By Sinead Carew
(Reuters) - Wall Street's major indexes on Tuesday extended the New Year rally on investor optimism ahead of quarterly earnings reports.
The S&P 500 and Nasdaq were on track for their sixth closing record in a row. The Dow had snapped a 3-day run of closing records in the previous day's session.
"While investor sentiment continues to be high and confidence is high, there's still some caution from investors. Where do you position yourself" if wage growth pushes up inflation? asked Jeffrey Carbone, managing partner at Cornerstone Wealth in Huntersville, North Carolina. "It becomes a question of how much longer can this go, how much higher."
At 3:01 p.m. ET, the Dow Jones Industrial Average <. DJI> rose 124.84 points, or 0.49 percent, to 25,407.84, the S&P 500 <. SPX> gained 7.9 points, or 0.29 percent, to 2,755.61 and the Nasdaq Composite <. IXIC> added 16.95 points, or 0.24 percent, to 7,174.34.
The interest-rate sensitive utilities index <. SPLRCU> fell 0.8 percent, while the real estate sector <. SPLRCR> was down 1 percent. Telecommunications <. SPLRCL> fell 1.6 percent.
Investors were hopeful about global economic growth and tax-cut led gains for corporate earnings, but they are anxiously watching whether any economic boost from the tax overhaul could overheat inflation and lead to a sharper rise in interest rates.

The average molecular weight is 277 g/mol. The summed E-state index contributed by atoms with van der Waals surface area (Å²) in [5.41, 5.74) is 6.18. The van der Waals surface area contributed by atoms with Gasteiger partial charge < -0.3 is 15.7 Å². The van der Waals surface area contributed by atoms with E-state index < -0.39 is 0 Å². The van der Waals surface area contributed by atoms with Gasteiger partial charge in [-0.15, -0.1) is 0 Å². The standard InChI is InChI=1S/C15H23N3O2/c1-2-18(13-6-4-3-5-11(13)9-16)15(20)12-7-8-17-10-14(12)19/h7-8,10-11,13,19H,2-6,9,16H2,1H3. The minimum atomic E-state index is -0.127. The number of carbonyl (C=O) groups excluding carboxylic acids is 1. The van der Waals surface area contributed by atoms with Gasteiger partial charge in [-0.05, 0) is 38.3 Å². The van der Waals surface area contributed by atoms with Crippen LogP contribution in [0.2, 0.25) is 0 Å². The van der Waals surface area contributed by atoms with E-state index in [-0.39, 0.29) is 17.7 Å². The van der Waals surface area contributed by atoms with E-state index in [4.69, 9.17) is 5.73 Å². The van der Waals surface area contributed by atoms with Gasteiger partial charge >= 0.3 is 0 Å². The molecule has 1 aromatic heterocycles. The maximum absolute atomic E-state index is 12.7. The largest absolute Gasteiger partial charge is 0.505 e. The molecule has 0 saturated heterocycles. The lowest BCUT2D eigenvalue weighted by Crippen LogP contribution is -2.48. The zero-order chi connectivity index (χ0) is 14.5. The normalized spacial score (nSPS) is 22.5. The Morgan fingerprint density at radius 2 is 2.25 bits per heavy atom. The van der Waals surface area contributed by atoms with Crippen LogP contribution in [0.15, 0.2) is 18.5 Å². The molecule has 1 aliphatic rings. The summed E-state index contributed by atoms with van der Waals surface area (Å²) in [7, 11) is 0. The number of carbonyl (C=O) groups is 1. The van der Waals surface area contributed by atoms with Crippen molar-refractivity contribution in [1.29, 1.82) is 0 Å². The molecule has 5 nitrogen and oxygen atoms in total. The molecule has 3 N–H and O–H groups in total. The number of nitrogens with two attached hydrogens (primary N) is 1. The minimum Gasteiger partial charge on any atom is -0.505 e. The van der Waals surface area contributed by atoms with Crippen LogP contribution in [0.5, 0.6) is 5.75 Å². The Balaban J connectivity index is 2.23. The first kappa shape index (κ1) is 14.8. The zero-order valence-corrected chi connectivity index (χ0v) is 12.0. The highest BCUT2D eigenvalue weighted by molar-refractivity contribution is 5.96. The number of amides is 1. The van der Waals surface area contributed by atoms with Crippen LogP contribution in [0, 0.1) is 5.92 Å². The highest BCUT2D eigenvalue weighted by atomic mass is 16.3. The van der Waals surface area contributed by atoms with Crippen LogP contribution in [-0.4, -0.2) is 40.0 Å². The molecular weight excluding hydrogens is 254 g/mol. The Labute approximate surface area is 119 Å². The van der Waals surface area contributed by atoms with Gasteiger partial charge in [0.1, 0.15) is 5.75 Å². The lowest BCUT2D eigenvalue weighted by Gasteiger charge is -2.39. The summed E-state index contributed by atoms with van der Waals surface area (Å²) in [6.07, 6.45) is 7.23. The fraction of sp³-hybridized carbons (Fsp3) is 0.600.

"So long as inflation remains at around these levels, it will certainly support the multiples that we have," said Tim Dreiling, regional investment director for The Private Client Reserve of U. S. Bank.
After a lukewarm December jobs report, signs of a pickup in inflation could come in the monthly consumer price report due on Friday.
Big U. S. banks are set to kick off fourth-quarter earnings season on Friday.
Investors will seek more detail on the impact of corporate tax cuts, and what companies plan to do with the savings.
Chip stocks were the biggest drag on the technology sector <. SPLRCT>, which was down 0.09 percent. Intel
Declining issues outnumbered advancing ones on the NYSE by a 1.23-to-1 ratio; on Nasdaq, a 1.02-to-1 ratio favoured decliners.
(This story has not been edited by Business Standard staff and is auto-generated from a syndicated feed.)